In the weeks leading up to training camp, Redskins Insider JP Finlay will look at specific people facing increased pressure for the 2017 season.
Pressure Point: Strong safety Su'a Cravens
Cravens flashed his playmaking ability in spots during 2016, but finding the right position and injuries stunted his impact as a rookie. He lost time early in the year to a concussion against the Browns and then saw his season cut short after an arm injury in December in Philadelphia.
Injuries can't be planned on, but in 2017, the position issue should be solved.
Cravens looks poised to open the season starting alongside D.J. Swearinger in the Redskins secondary. The rebuilt safety duo could go a long way towards an improved Redskins defense.
Swearinger established himself as a quality starter last year playing with the Cardinals. Pro Football Focus rated him the No. 8 safety in the NFL. For Cravens, however, this is the year to establish himself.
So far, Redskins coach Jay Gruden likes Cravens' development.
"He’s doing a great job. We’re happy with his progress," Gruden said in June. "I think just the more he plays, the better he’s going to get. The more he can just go practice and watch himself on tape and watch his eye progression and his angles, that’s just going to be huge for him because he continues to develop."
One of the reasons he slipped out of the first round in the 2016 Draft was because of speed. At his USC Pro Day, he ran a 4.69. Is Cravens fast enough to play safety in the NFL?
His 40 time might not suggest it, but the Washington secondary is not full of burners anyway. In fact, linebacker Zach Brown's 4.50 40 time at the NFL Combine was faster than any of the Redskins projected secondary (Cravens, Swearinger, Josh Norman or Bashaud Breeland). The Redskins coaches think proper positioning and communication will account for any lack of speed in their defensive backfield.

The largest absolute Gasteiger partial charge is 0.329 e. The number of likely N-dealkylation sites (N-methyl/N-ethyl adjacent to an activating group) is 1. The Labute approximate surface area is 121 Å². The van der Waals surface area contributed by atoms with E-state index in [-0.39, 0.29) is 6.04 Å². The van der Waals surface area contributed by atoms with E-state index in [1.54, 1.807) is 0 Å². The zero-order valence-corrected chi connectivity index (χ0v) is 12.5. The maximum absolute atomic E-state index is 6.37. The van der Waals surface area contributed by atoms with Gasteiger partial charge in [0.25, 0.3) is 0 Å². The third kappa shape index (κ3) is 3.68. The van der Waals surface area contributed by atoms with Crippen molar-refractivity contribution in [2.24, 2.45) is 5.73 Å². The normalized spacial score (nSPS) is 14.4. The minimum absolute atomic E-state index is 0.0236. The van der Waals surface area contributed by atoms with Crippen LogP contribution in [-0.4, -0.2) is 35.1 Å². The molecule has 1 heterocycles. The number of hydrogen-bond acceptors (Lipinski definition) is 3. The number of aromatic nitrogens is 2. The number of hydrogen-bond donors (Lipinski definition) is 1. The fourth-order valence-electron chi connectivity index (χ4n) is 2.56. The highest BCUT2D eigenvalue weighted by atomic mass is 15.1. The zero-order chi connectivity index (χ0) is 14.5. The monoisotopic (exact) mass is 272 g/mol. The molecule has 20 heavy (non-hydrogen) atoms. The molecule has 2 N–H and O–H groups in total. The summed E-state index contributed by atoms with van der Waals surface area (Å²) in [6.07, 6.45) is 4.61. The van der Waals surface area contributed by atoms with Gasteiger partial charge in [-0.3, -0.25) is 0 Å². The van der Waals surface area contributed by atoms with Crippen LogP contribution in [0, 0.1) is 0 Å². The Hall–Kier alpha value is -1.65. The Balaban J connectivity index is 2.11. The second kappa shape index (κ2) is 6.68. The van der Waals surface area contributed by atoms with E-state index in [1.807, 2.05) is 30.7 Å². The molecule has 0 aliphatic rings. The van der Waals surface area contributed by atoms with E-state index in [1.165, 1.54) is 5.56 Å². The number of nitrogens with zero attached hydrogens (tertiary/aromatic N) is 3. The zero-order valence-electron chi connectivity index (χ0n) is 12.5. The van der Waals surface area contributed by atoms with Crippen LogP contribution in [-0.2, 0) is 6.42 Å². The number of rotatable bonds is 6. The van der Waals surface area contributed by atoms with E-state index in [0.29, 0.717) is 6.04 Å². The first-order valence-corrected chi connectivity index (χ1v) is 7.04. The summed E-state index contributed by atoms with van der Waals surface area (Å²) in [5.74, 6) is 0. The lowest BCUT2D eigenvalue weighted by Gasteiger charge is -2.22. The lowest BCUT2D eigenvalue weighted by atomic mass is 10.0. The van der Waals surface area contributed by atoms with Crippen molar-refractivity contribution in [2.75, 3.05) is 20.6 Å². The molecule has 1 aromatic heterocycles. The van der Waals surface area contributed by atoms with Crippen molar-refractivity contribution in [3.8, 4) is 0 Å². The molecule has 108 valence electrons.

In college at USC, Cravens played mostly safety but showed he could line up all over the field. In Washington last season, he played almost exclusively interior linebacker, mostly in dime and nickel situations.
He produced, 23 tackles and an interception in 11 games, but it seemed clear to all parties he was better suited for the secondary. Asked about Cravens late last season, one Redskins player said simply, "Su'a is a safety."
This year, Su'a is a safety.
Week 3 as a rookie, Cravens made arguably the most important play of the Redskins season, intercepting Eli Manning to secure the team's first win of the year. That pick showed exactly why the Redskins drafted Cravens. He was tight in coverage and made a leaping, athletic play on the ball to force the turnover.
As a strong safety, Cravens will inch up towards the box on plenty of snaps and will rarely, if ever, be wholly responsible for deep middle coverage. That should mean plenty more opportunities to make plays like he did in Giants Stadium. The pressure is on.
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Let's just get this out of the way: The Washington Redskins represent Washington, D.C., not Washington state.
Duh, everyone knows that, you might think. But you'd be wrong.
Wrong like this "state pride" license plate sold on NFLShop.com until this morning.
The plates are manufactured by a company called Stockdale Technologies and feature team logos over outlines of their home states.
The Ravens plate, for example, is on a purple background with the state of Maryland outlined in gold behind the logo.
The Redskins version, however, places the team's logo over the state of Washington ... on the other side of the country from Washington, D.C.
The embarrassing error was first reported by The Washington Post's Dan Steinberg, who ordered the license plate before the NFL Shop removed the product from its online store.
The worst part of the whole episode was Steinberg's discovery that the Washington state confusion was hardly an isolated incident.
In fact, Steinberg dug up a number of recent tweets from people who thought the Redskins represented Washington state. Some even thought that about other D.C. teams.
How many of these people actually know that Washington, D.C. is not in Washington state? Or that it's not technically a state?